There are many healthy foods that contain simple carbohydrates, such as fruits and vegetables.
Many healthful foods contain complex carbohydrates, such as brown rice and whole wheat pasta.
Some additional examples of healthy foods containing simple and complex carbohydrates are listed below:
Foods with complex carbohydrates:
- Brown rice
- Whole wheat pasta
- Bulgar wheat
- Wild rice
Refined grains are also considered complex carbohydrates, but they do not contain the bran and germ of the grain, so have lower nutritional value than their whole-grain counterparts:
- White flour
- White bread
- White rice
- Degermed cornmeal
Foods with simple carbohydrates:
- Fruit juice
- Whole fruit (naturally-occurring sugar)
- Milk and other dairy products (naturally contain lactose, which is a simple sugar)
- Sugary drinks
- Baked goods and sweets with added sugars
- Some vegetables (naturally-occurring sugar)
- Most low snacks, such as glucose tabs, gels, and cake icing
It’s healthiest to avoid simple carbohydrates when they contain added sugar or are heavily processed.
Adding sugar to any food increases its calorie content without providing anything more nutritionally.
An exception to this is when treating low blood sugar. It can be appropriate or necessary to eat something with added sugar or to eat something that is processed.
What to keep in mind when eating carbohydrates
Both simple and complex carbohydrates are important elements of any diet.
Keep in mind what your body needs, and how quickly your blood sugars will respond to either a simple or complex carbohydrate.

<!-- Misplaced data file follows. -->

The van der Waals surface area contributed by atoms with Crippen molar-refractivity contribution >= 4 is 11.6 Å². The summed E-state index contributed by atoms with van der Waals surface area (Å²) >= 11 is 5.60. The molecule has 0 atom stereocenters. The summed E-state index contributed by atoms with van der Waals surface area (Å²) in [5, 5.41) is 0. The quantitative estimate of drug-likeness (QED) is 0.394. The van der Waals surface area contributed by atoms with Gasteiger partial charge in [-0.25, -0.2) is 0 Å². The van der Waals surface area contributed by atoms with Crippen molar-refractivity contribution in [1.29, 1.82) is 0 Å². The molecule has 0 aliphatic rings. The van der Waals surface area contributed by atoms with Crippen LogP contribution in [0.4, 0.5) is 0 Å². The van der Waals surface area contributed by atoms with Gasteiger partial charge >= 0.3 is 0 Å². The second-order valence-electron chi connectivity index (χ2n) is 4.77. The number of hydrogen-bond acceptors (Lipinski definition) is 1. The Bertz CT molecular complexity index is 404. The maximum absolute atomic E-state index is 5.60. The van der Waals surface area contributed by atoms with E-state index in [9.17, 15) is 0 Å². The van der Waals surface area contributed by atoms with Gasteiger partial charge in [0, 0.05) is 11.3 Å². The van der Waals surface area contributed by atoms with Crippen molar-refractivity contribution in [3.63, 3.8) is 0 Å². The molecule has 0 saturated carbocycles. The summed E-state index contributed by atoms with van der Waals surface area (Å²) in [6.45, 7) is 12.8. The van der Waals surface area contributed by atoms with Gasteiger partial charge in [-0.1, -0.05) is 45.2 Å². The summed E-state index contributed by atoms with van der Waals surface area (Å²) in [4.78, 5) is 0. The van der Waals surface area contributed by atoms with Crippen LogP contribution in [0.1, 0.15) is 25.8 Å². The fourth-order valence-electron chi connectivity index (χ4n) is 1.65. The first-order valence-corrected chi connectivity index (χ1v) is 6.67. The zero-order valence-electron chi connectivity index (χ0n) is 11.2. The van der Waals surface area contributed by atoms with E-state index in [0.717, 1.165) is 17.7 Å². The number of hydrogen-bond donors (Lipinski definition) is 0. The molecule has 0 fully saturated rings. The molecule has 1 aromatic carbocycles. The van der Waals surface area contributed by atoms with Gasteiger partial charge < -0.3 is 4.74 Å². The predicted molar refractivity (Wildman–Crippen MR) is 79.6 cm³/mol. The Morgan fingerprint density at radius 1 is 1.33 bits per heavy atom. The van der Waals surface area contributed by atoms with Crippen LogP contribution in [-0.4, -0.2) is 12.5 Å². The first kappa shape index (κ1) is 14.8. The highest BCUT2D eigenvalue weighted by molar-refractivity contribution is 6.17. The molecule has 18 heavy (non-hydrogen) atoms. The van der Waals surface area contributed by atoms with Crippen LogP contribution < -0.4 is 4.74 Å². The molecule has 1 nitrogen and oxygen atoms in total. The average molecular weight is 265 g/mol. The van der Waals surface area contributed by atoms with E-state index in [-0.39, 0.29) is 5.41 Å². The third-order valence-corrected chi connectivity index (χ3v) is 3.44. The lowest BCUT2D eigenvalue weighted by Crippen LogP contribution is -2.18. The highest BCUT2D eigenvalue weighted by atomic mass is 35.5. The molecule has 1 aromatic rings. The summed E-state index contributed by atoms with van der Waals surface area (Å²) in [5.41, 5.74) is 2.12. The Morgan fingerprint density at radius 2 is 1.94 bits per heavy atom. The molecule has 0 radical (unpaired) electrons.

If your blood sugars are running high, you may want to avoid eating simple carbohydrates.
Whereas if you’re suffering from low blood sugar, you may require simple carbohydrates, and eating a complex carbohydrate may not raise your blood sugar as quickly as you need it to.
When eating for diabetes, you need to keep “total carbohydrates” in mind for dosing decisions and blood sugar management—not just “carbohydrates” on the nutritional label.
Improve the nutritional content of your meals by keeping track of the “added sugars” in foods. Added sugars are now required to be listed on nutritional labels in the United States.
Avoiding added sugars can improve your physical health, help you avoid processed foods, and make your diabetes management easier.
Finally, when thinking about carbohydrates, you may want to factor in fiber.
This can be subtracted from the total carbohydrates so you can figure out the net amount of carbohydrates that would affect your blood sugar level.
Fiber is a type of carbohydrate that is indigestible and therefore does not have any effect on blood sugar levels.
Talk with your doctor or enlist a registered dietitian if you have questions or concerns about incorporating complex versus simple carbohydrates into your diet.
Both simple and complex carbohydrates are an essential source of energy for the mind and body.
Complex carbohydrates have longer sugar chains and take longer to digest, providing lasting energy.
Simple carbohydrates have shorter sugar chains, are quicker to digest, and provide energy more quickly.
When people with diabetes have low blood sugar levels, they typically treat them with simple carbohydrates in the form of juice, candy, or glucose tablets.
One type of carbohydrate isn’t necessarily healthier than the other.
Simple carbohydrates are found in plenty of healthy foods, such as whole fruits, vegetables, and milk. As well as not-as-healthy foods such as candy, ice cream, and soda.
Complex carbohydrates are found in healthy foods such as brown rice and bulgur wheat—and not-as-healthy refined foods, like white rice and white pasta.
For eating well with diabetes, it’s helpful to think of the overall food instead of just what kind of carbohydrate you’re eating.
You must also consider the total carbohydrates, fiber, and added sugar the food contains.
It can be helpful to think about what your body needs at the moment in terms of complex versus simple carbohydrates as well.
As always, balance is key!